The study of the self--and the processes associated with the self--are at the cutting edge of research on social and personality development. This volume brings together researchers from diverse theoretical perspectives to address a wide variety of issues associated with self processes including competence, autonomy, relatedness, and attachment. As such, the book provides a unique perspective on the role of self processes in child development and the importance of emotion as an organizing aspect of the self.
Table of Contents
Contents: I. Bretherton, Pouring New Wine into Old Bottles: The Social Self as Internal Working Model. J.P. Connell, J. G. Wellborn, Competence, Autonomy, and Relatedness: A Motivational Analysis of Self-System Processes. S. Epstein, Cognitive-Experiential Self-Theory: Implications for Developmental Psychology. E.T. Higgins, Development of Self-Regulatory and Self-Evaluative Processes: Costs, Benefits, and Trade-Offs. E.A. Skinner, Development and Perceived Control: A Dynamic Model of Action in Context. E. Waters, K. Kondo-Ikemura, J. Richters, Learning to Love: Milestones and Mechanisms in Attachment, Identity, and Identification.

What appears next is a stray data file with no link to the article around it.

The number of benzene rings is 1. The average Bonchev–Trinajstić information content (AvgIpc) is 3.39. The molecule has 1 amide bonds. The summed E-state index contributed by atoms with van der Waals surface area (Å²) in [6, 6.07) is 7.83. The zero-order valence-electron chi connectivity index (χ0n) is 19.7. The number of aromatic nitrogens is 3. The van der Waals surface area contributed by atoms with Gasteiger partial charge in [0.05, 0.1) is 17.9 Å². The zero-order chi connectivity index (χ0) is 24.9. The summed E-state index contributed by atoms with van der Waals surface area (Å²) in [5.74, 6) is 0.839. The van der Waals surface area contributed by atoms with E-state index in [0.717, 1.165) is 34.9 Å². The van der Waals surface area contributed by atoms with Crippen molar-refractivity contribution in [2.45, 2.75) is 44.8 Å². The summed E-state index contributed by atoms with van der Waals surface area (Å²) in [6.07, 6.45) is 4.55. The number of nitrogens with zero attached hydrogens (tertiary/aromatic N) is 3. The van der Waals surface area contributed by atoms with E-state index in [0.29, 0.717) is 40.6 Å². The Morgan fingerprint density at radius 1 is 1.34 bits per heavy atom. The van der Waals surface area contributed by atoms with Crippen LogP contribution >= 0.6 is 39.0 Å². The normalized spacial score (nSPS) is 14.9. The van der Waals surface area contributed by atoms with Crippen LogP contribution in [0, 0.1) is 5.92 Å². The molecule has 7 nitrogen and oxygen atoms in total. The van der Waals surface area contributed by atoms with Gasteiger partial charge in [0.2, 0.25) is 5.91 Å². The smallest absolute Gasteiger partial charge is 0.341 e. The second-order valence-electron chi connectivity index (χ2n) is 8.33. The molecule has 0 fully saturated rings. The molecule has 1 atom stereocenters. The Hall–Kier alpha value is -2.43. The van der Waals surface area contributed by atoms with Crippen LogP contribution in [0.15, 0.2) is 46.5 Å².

"The current volume maintains the high quality that developmentalists have come to expect from this series. The scope of this symposium on the self is wide-ranging in both theory and content."